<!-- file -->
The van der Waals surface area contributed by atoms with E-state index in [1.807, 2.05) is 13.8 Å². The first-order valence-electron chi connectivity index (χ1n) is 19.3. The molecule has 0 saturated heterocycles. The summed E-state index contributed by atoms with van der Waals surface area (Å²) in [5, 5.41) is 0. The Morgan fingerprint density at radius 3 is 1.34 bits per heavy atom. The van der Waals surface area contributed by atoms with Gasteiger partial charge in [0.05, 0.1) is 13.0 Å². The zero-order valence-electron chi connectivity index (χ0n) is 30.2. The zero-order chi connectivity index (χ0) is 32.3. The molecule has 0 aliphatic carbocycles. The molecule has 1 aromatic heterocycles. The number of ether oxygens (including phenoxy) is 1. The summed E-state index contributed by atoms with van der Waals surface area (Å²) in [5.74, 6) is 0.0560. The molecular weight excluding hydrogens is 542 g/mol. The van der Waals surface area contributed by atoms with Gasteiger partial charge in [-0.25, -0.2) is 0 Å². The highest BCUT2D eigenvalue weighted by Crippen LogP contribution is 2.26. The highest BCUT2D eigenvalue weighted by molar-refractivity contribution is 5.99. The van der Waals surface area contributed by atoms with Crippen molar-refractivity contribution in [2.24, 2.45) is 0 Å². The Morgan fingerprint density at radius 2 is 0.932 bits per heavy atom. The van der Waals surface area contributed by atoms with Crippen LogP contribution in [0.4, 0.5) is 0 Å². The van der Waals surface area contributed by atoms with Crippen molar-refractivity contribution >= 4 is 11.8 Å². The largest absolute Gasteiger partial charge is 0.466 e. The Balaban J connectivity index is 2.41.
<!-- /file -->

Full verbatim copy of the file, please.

The van der Waals surface area contributed by atoms with E-state index in [1.807, 2.05) is 13.8 Å². The first-order valence-electron chi connectivity index (χ1n) is 19.3. The molecule has 0 saturated heterocycles. The summed E-state index contributed by atoms with van der Waals surface area (Å²) in [5, 5.41) is 0. The Morgan fingerprint density at radius 3 is 1.34 bits per heavy atom. The van der Waals surface area contributed by atoms with Gasteiger partial charge in [0.05, 0.1) is 13.0 Å². The zero-order valence-electron chi connectivity index (χ0n) is 30.2. The zero-order chi connectivity index (χ0) is 32.3. The molecule has 0 aliphatic carbocycles. The molecule has 1 aromatic heterocycles. The number of ether oxygens (including phenoxy) is 1. The summed E-state index contributed by atoms with van der Waals surface area (Å²) in [5.74, 6) is 0.0560. The molecular weight excluding hydrogens is 542 g/mol. The van der Waals surface area contributed by atoms with Gasteiger partial charge in [-0.25, -0.2) is 0 Å². The highest BCUT2D eigenvalue weighted by Crippen LogP contribution is 2.26. The highest BCUT2D eigenvalue weighted by molar-refractivity contribution is 5.99. The van der Waals surface area contributed by atoms with Crippen molar-refractivity contribution in [2.24, 2.45) is 0 Å². The Morgan fingerprint density at radius 2 is 0.932 bits per heavy atom. The van der Waals surface area contributed by atoms with Crippen LogP contribution in [0.4, 0.5) is 0 Å². The van der Waals surface area contributed by atoms with Crippen molar-refractivity contribution >= 4 is 11.8 Å². The largest absolute Gasteiger partial charge is 0.466 e. The Balaban J connectivity index is 2.41.